05 Nov

God, Evolution and Internal Compass

Internal Compass

Whenever a belief or an attitude is shared by all (or most) of humanity, it must have offered us a significant survival advantage in our evolutionary past.  After all, people without this belief/attitude were wiped off from the gene pool!

In an earlier post, I discussed about how our sense of spirituality is suspected to be an evolutionary by-product.  Scientists working on evolution suspect that our compulsion to subscribe to concepts like God and Life-Purpose might have similar evolutionary origins.

Take, for example, an animal which sees a movement in the bush.  The animal must quickly decide if it is a fake alarm (say, rustling of the wind) or a predator.  An animal which mistakes a predator for rustling of the wind will get eaten up.  Whereas, an animal which wrongly concludes the rustling of the wind to be a predator lives to see another day.  Over a period of time, the “better safe than sorry” animals, the ones who see an agent in the rustling of the wind, dominates the gene pool.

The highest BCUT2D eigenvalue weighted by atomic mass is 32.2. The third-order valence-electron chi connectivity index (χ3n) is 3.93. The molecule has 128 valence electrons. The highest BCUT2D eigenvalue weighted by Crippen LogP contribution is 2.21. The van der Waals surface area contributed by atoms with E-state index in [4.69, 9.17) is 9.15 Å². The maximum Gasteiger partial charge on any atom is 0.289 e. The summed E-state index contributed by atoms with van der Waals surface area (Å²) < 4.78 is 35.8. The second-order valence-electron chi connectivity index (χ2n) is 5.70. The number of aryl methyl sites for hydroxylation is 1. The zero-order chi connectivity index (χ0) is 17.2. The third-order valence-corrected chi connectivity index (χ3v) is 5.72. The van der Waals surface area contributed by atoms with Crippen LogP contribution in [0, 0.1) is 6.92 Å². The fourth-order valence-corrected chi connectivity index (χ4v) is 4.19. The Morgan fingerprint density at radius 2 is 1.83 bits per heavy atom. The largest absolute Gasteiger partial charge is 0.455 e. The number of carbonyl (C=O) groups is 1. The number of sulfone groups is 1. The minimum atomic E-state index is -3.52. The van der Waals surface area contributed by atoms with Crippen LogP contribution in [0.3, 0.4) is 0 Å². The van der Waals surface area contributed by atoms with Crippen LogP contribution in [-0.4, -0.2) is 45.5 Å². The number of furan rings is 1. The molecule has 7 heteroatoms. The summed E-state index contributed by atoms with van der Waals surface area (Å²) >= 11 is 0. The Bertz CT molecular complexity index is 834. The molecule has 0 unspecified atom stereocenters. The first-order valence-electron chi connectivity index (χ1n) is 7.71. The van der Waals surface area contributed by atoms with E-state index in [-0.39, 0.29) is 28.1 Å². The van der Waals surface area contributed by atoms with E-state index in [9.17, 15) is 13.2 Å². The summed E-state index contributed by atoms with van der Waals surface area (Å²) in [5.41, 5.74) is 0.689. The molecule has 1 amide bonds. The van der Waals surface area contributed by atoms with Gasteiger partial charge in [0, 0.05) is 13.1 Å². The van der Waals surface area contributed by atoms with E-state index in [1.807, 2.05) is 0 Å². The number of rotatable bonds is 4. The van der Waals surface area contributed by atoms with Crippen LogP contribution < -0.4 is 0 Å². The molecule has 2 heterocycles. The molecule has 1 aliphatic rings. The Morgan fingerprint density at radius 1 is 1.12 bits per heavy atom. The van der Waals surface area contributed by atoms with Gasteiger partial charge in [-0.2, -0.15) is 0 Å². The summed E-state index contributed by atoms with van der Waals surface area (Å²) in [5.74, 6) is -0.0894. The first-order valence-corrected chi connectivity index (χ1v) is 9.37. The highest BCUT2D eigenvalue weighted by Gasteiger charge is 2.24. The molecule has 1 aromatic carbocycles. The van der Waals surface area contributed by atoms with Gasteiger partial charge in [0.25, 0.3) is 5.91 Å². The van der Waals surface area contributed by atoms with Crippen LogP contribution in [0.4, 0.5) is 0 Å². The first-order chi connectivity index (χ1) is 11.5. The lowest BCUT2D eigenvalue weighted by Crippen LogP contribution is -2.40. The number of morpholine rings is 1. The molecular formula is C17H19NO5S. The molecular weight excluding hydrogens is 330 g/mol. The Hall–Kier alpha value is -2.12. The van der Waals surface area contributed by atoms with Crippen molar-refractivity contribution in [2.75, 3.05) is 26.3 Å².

This compulsion to err on the safe side has endowed all of us with a bias.  Because of this bias, we (and all other animals) often see an agent/pattern in most random noises.  Social biology thinks that we may have invented God and Life-Purpose because we have this compulsion to imagine an invisible hand in everything.

Of course, this doesn’t disprove the existence of God.  But it certainly puts a strong argument that our internal compass might be always stuck towards the North.